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Chancellor considering plans to broaden SME lending

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The Chancellor, Alistair Darling is looking at ways of enabling small and medium-size firms to borrow money from sources other than the major high street banks.

There have been consistent complaints that SMEs are struggling to raise capital from the banks.

Under the mooted plans, SMEs would be able to apply to borrow money from City pension funds and insurance companies.

The move could form part of a package of measures aimed at enhancing business borrowing, which the Chancellor will announce in his pre-Budget Report.

It is thought that the scheme would principally target medium-sized firms, which have found themselves starved of investment capital but which are too small to approach the capital markets.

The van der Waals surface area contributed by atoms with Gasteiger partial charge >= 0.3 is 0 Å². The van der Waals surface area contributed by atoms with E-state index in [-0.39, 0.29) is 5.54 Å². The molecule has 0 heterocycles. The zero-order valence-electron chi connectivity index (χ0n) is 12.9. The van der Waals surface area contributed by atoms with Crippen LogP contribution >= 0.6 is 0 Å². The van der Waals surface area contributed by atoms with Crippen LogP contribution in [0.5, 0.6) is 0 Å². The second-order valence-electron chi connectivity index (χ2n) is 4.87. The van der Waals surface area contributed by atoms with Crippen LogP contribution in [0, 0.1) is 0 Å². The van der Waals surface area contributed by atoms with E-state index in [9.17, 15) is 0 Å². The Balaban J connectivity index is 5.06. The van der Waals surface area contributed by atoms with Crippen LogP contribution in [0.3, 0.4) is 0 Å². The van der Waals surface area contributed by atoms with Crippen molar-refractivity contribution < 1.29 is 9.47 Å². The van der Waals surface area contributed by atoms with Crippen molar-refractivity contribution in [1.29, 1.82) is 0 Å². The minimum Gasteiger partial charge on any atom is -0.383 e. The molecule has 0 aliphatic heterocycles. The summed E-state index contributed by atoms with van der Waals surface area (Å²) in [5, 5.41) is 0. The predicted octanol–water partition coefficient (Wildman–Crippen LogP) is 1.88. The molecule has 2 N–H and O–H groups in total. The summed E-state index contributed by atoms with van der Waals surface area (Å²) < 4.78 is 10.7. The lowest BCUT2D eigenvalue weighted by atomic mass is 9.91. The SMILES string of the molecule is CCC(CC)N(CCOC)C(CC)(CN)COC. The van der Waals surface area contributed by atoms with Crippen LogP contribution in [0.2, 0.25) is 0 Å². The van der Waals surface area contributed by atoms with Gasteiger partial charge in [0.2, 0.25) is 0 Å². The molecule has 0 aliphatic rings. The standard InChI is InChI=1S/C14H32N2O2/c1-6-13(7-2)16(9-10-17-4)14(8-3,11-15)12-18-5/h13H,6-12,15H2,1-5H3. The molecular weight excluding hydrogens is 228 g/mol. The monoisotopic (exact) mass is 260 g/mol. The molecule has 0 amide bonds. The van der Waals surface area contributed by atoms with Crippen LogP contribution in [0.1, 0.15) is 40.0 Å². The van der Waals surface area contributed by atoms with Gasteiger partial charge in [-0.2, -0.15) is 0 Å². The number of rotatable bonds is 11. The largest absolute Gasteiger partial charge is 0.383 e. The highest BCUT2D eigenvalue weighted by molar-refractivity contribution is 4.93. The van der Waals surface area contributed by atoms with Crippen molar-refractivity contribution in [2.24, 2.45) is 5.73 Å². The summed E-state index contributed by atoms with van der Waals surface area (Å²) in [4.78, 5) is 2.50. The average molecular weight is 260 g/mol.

Although not yet set out in detail, the plan could see SMEs offered loans in the form of bonds for a set minimum period. Investors would receive a rate of interest at a higher level than that provided by high street banks.

Some 92 per cent of SME lending currently comes from the four major banks.

The government, however, is uneasy that a combination of their dominance of the market and their reluctance to lend could stifle economic recovery.

Writing in the press, Mr Darling said: “If there is one lesson to be learnt from this crisis, it is that credit must never be allowed to dry up because of reliance on a small number of banks.

“In the same way that big companies can access funding directly from capital markets, by issuing bonds or commercial paper, I want to start creating a different financial model in the future, in which small companies get funding from sources other than banks. Our goal is to make finance the servant, not the master, of the real economy.”